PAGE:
I’m on record as admitting that my favorite TV show of all-time is Gilmore Girls (#TeamLogan) and I’ve binge watched A Day in the Life twice (but only, after reading this book, did I get the Winter, Spring, Summer, Fall episode titles/order were based on Carole King’s You’ve Got a Friend…don’t know how I missed that). I’m also a huge fan of Lauren Graham and loved her, and the rest of the ensemble cast, in Parenthood (which sadly never got the traction it deserved).
I’m telling you all this because as much as I wanted this book to be good, I was prepared for the worst. I don’t usually read books by celebrities, since most of them are what Graham’s literary agent calls “monkey doodles” and others are clearly ghost written.
This isn’t either. Instead, you can hear Graham’s voice shine through in every essay, and if she has a love affair with exclamation marks (something I, as well as Elmore Leonard, really hate), it’s a small thing. This isn’t a tell-all, it’s more of a “thanks for this great ride” told honestly and with liberal doses of humor and self-deprecation. You get the sense that you’d really like Lauren Graham if you met her in person.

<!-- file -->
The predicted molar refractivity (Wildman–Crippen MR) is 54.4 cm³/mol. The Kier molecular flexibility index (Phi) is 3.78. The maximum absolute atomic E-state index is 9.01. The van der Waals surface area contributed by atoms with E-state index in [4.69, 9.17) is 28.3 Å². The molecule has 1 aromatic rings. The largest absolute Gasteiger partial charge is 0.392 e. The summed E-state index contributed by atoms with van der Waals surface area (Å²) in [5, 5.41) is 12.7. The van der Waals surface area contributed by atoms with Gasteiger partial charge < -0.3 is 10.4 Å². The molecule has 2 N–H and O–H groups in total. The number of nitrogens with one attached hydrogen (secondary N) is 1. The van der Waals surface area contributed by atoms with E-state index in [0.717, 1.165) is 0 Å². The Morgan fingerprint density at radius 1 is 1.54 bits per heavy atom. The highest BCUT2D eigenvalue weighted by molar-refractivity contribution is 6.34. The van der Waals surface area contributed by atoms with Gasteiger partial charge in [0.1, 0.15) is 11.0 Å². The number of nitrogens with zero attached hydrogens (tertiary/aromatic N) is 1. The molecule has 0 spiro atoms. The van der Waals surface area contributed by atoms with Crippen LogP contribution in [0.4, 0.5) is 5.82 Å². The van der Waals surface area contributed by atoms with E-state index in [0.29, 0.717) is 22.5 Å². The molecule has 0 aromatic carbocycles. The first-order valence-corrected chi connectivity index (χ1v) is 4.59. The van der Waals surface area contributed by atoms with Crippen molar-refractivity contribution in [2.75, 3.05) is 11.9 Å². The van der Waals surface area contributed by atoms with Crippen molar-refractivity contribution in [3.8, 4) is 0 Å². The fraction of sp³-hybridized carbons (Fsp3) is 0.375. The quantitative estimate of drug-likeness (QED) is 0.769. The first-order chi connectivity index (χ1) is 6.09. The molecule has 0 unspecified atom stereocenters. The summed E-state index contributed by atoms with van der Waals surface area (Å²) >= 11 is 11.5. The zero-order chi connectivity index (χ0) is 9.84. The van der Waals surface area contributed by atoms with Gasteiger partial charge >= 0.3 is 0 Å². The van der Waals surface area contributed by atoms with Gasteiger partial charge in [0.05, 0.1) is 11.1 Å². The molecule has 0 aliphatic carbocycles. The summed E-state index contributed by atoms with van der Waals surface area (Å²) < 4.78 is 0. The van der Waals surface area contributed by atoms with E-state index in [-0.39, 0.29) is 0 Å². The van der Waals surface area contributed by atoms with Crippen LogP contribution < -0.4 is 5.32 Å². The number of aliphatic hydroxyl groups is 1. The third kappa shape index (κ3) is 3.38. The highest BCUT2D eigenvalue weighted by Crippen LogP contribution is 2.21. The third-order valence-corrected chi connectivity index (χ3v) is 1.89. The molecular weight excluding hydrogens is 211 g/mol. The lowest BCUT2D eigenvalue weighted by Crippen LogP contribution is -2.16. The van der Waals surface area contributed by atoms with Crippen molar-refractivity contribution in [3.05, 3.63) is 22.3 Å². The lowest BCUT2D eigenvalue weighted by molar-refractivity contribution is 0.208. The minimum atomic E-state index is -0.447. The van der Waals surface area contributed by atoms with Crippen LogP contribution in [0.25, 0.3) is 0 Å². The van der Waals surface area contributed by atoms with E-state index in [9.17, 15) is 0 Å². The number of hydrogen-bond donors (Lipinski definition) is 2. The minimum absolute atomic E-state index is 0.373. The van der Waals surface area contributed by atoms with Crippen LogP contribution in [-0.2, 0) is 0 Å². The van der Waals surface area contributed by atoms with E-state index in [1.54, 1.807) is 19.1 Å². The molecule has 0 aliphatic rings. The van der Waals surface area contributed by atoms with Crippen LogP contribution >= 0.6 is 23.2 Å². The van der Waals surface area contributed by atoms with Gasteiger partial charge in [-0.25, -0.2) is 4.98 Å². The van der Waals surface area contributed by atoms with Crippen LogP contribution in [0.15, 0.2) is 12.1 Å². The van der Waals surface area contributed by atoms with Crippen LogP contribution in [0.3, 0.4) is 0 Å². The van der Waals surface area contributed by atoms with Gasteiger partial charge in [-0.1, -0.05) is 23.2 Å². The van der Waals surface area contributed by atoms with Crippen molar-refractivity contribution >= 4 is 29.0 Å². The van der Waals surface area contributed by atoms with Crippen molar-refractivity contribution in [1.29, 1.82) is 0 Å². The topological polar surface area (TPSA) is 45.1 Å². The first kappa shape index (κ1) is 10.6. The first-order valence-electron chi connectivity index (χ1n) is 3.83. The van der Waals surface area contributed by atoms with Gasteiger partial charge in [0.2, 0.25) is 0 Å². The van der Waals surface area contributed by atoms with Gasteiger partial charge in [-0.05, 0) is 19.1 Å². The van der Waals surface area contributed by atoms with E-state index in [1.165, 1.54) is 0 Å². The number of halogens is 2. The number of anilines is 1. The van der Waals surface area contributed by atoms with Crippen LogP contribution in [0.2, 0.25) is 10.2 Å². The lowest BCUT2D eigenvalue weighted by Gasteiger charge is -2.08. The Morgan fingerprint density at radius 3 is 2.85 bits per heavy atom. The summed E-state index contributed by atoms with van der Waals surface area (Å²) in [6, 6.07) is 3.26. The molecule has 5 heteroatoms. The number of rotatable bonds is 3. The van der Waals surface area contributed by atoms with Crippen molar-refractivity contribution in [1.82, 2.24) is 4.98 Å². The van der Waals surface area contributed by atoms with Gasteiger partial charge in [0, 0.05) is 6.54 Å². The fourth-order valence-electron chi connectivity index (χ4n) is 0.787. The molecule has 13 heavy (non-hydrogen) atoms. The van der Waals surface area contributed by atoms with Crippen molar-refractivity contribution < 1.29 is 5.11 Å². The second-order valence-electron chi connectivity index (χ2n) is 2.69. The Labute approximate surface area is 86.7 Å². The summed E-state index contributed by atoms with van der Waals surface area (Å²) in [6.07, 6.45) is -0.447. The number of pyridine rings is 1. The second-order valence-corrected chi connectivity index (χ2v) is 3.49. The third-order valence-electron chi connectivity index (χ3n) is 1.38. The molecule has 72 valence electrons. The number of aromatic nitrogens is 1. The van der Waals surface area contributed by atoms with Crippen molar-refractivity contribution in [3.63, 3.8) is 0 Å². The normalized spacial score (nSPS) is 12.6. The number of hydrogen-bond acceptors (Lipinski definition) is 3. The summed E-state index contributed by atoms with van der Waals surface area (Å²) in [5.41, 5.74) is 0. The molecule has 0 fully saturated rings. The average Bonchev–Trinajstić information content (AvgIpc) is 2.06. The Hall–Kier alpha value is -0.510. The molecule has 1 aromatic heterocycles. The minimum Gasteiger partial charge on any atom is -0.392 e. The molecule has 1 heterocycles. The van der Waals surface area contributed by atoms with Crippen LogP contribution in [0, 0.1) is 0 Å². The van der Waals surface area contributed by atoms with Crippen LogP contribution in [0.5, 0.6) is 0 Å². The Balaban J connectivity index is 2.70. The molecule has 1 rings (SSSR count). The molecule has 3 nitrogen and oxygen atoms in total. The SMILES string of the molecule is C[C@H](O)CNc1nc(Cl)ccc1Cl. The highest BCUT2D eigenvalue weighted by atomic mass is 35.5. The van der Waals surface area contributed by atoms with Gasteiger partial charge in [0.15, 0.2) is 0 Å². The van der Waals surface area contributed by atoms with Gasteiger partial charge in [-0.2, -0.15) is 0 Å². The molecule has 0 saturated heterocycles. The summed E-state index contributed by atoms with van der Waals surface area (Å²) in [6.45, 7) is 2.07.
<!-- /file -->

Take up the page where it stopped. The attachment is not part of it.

Perhaps the most surprising thing is that Graham gives writing advice AND IT’S GREAT ADVICE! In fact, I intend to start the “Don Roos” method today and see where it takes me.
This is a quick read..I literally read it from cover to cover in two days, but that’s also because I found myself picking it up whenever I had a spare minute. Trust me, that doesn’t happen very often.
Is part of my love of this book because I’m a fan of Lauren Graham? Probably. But I was ready to be disappointed, and this book, just like the 4-part series, A Day in the Life, didn’t let me down. Instead it lifted me up, and somehow, somewhere along the way, it made me believe in myself again at a time when I needed it most. You can’t ask for more than that.